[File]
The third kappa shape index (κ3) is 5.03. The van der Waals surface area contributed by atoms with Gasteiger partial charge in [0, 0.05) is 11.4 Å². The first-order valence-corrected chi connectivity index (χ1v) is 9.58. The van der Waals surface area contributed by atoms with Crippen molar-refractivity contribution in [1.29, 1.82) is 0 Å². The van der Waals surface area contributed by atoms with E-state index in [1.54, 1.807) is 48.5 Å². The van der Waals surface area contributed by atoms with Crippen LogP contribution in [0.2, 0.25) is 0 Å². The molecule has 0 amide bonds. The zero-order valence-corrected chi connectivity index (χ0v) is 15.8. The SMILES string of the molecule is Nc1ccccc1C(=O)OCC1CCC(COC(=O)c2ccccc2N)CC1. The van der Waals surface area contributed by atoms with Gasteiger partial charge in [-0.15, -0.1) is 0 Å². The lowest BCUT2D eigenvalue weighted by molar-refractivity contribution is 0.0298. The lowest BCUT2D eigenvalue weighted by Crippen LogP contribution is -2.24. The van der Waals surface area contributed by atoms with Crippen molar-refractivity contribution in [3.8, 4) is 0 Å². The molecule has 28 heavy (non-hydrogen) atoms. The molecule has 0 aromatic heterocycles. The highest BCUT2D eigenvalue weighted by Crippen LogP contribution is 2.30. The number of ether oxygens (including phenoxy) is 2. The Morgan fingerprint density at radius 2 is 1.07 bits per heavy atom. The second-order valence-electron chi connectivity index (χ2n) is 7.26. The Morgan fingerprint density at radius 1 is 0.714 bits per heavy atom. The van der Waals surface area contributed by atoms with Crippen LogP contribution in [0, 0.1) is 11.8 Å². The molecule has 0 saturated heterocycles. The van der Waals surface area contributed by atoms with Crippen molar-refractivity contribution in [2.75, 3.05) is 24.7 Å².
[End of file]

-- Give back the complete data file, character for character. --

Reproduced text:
The third kappa shape index (κ3) is 5.03. The van der Waals surface area contributed by atoms with Gasteiger partial charge in [0, 0.05) is 11.4 Å². The first-order valence-corrected chi connectivity index (χ1v) is 9.58. The van der Waals surface area contributed by atoms with Crippen molar-refractivity contribution in [1.29, 1.82) is 0 Å². The van der Waals surface area contributed by atoms with E-state index in [1.54, 1.807) is 48.5 Å². The van der Waals surface area contributed by atoms with Crippen LogP contribution in [0.2, 0.25) is 0 Å². The molecule has 0 amide bonds. The zero-order valence-corrected chi connectivity index (χ0v) is 15.8. The SMILES string of the molecule is Nc1ccccc1C(=O)OCC1CCC(COC(=O)c2ccccc2N)CC1. The van der Waals surface area contributed by atoms with Gasteiger partial charge in [-0.15, -0.1) is 0 Å². The lowest BCUT2D eigenvalue weighted by molar-refractivity contribution is 0.0298. The lowest BCUT2D eigenvalue weighted by Crippen LogP contribution is -2.24. The van der Waals surface area contributed by atoms with Crippen molar-refractivity contribution in [3.8, 4) is 0 Å². The molecule has 28 heavy (non-hydrogen) atoms. The molecule has 0 aromatic heterocycles. The highest BCUT2D eigenvalue weighted by Crippen LogP contribution is 2.30. The number of ether oxygens (including phenoxy) is 2. The Morgan fingerprint density at radius 2 is 1.07 bits per heavy atom. The second-order valence-electron chi connectivity index (χ2n) is 7.26. The Morgan fingerprint density at radius 1 is 0.714 bits per heavy atom. The van der Waals surface area contributed by atoms with Crippen LogP contribution in [0, 0.1) is 11.8 Å². The molecule has 0 saturated heterocycles. The van der Waals surface area contributed by atoms with Crippen molar-refractivity contribution in [2.75, 3.05) is 24.7 Å².